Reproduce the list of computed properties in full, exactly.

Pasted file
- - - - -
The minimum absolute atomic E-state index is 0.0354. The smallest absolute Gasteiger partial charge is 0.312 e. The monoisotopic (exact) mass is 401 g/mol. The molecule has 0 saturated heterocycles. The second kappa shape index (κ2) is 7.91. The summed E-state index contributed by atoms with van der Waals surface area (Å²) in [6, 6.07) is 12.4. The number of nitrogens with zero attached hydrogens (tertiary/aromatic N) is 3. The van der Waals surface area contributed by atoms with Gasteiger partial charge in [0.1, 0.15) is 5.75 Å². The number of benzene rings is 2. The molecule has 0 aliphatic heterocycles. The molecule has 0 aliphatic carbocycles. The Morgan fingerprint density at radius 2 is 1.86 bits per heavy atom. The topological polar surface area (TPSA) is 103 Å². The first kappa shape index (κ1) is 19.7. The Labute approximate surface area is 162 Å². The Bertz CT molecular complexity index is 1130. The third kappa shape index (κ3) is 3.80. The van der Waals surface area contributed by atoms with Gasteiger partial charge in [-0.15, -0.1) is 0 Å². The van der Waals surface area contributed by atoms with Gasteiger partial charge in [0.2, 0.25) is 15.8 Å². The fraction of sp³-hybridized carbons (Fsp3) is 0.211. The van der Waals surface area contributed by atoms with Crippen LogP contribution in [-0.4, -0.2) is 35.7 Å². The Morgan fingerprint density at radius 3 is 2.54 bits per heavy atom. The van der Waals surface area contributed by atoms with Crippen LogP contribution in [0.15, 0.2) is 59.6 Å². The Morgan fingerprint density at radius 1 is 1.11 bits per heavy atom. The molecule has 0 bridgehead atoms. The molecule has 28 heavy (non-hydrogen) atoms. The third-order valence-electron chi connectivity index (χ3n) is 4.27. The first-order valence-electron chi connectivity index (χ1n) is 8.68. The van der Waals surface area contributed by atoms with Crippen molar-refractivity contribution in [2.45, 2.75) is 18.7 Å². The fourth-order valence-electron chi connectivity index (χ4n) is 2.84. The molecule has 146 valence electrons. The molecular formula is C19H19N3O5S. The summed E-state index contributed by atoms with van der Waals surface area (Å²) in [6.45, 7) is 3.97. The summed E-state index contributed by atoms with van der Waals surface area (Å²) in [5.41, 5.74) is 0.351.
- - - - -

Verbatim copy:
The minimum absolute atomic E-state index is 0.0354. The smallest absolute Gasteiger partial charge is 0.312 e. The monoisotopic (exact) mass is 401 g/mol. The molecule has 0 saturated heterocycles. The second kappa shape index (κ2) is 7.91. The summed E-state index contributed by atoms with van der Waals surface area (Å²) in [6, 6.07) is 12.4. The number of nitrogens with zero attached hydrogens (tertiary/aromatic N) is 3. The van der Waals surface area contributed by atoms with Gasteiger partial charge in [0.1, 0.15) is 5.75 Å². The number of benzene rings is 2. The molecule has 0 aliphatic heterocycles. The molecule has 0 aliphatic carbocycles. The Morgan fingerprint density at radius 2 is 1.86 bits per heavy atom. The topological polar surface area (TPSA) is 103 Å². The first kappa shape index (κ1) is 19.7. The Labute approximate surface area is 162 Å². The Bertz CT molecular complexity index is 1130. The third kappa shape index (κ3) is 3.80. The van der Waals surface area contributed by atoms with Gasteiger partial charge in [-0.15, -0.1) is 0 Å². The van der Waals surface area contributed by atoms with Gasteiger partial charge in [0.2, 0.25) is 15.8 Å². The fraction of sp³-hybridized carbons (Fsp3) is 0.211. The van der Waals surface area contributed by atoms with Crippen LogP contribution in [-0.4, -0.2) is 35.7 Å². The Morgan fingerprint density at radius 3 is 2.54 bits per heavy atom. The van der Waals surface area contributed by atoms with Crippen LogP contribution in [0.15, 0.2) is 59.6 Å². The Morgan fingerprint density at radius 1 is 1.11 bits per heavy atom. The molecule has 0 bridgehead atoms. The molecule has 28 heavy (non-hydrogen) atoms. The third-order valence-electron chi connectivity index (χ3n) is 4.27. The first-order valence-electron chi connectivity index (χ1n) is 8.68. The van der Waals surface area contributed by atoms with Crippen molar-refractivity contribution in [2.45, 2.75) is 18.7 Å². The fourth-order valence-electron chi connectivity index (χ4n) is 2.84. The molecule has 146 valence electrons. The molecular formula is C19H19N3O5S. The summed E-state index contributed by atoms with van der Waals surface area (Å²) in [6.45, 7) is 3.97. The summed E-state index contributed by atoms with van der Waals surface area (Å²) in [5.41, 5.74) is 0.351.